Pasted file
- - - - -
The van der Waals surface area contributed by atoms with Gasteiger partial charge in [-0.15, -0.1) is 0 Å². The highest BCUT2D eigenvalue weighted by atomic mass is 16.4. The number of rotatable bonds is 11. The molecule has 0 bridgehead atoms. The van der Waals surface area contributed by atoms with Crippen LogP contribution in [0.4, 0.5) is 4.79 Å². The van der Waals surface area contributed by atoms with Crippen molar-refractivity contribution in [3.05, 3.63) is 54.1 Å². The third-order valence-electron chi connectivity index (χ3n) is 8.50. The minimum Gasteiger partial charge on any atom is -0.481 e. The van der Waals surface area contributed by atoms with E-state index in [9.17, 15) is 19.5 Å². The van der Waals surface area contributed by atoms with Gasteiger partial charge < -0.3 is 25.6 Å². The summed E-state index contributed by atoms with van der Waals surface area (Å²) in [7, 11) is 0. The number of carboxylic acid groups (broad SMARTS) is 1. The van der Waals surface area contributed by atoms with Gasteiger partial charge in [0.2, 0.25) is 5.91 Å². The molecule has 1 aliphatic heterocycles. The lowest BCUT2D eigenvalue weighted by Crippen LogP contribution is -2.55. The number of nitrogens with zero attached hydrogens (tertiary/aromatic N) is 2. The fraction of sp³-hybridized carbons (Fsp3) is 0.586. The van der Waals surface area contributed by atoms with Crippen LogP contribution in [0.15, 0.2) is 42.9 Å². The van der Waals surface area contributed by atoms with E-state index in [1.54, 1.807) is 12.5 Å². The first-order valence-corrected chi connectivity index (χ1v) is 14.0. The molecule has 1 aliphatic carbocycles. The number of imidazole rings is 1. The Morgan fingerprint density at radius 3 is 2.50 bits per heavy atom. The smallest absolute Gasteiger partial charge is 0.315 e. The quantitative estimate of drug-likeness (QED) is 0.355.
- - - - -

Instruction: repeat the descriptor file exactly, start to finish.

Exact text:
The van der Waals surface area contributed by atoms with Gasteiger partial charge in [-0.15, -0.1) is 0 Å². The highest BCUT2D eigenvalue weighted by atomic mass is 16.4. The number of rotatable bonds is 11. The molecule has 0 bridgehead atoms. The van der Waals surface area contributed by atoms with Crippen LogP contribution in [0.4, 0.5) is 4.79 Å². The van der Waals surface area contributed by atoms with Crippen molar-refractivity contribution in [3.05, 3.63) is 54.1 Å². The third-order valence-electron chi connectivity index (χ3n) is 8.50. The minimum Gasteiger partial charge on any atom is -0.481 e. The van der Waals surface area contributed by atoms with E-state index in [9.17, 15) is 19.5 Å². The van der Waals surface area contributed by atoms with Gasteiger partial charge < -0.3 is 25.6 Å². The summed E-state index contributed by atoms with van der Waals surface area (Å²) in [7, 11) is 0. The number of carboxylic acid groups (broad SMARTS) is 1. The van der Waals surface area contributed by atoms with Gasteiger partial charge in [0.2, 0.25) is 5.91 Å². The molecule has 1 aliphatic heterocycles. The lowest BCUT2D eigenvalue weighted by Crippen LogP contribution is -2.55. The number of nitrogens with zero attached hydrogens (tertiary/aromatic N) is 2. The fraction of sp³-hybridized carbons (Fsp3) is 0.586. The van der Waals surface area contributed by atoms with Crippen LogP contribution in [0.15, 0.2) is 42.9 Å². The van der Waals surface area contributed by atoms with E-state index in [1.54, 1.807) is 12.5 Å². The first-order valence-corrected chi connectivity index (χ1v) is 14.0. The molecule has 1 aliphatic carbocycles. The number of imidazole rings is 1. The Morgan fingerprint density at radius 3 is 2.50 bits per heavy atom. The smallest absolute Gasteiger partial charge is 0.315 e. The quantitative estimate of drug-likeness (QED) is 0.355.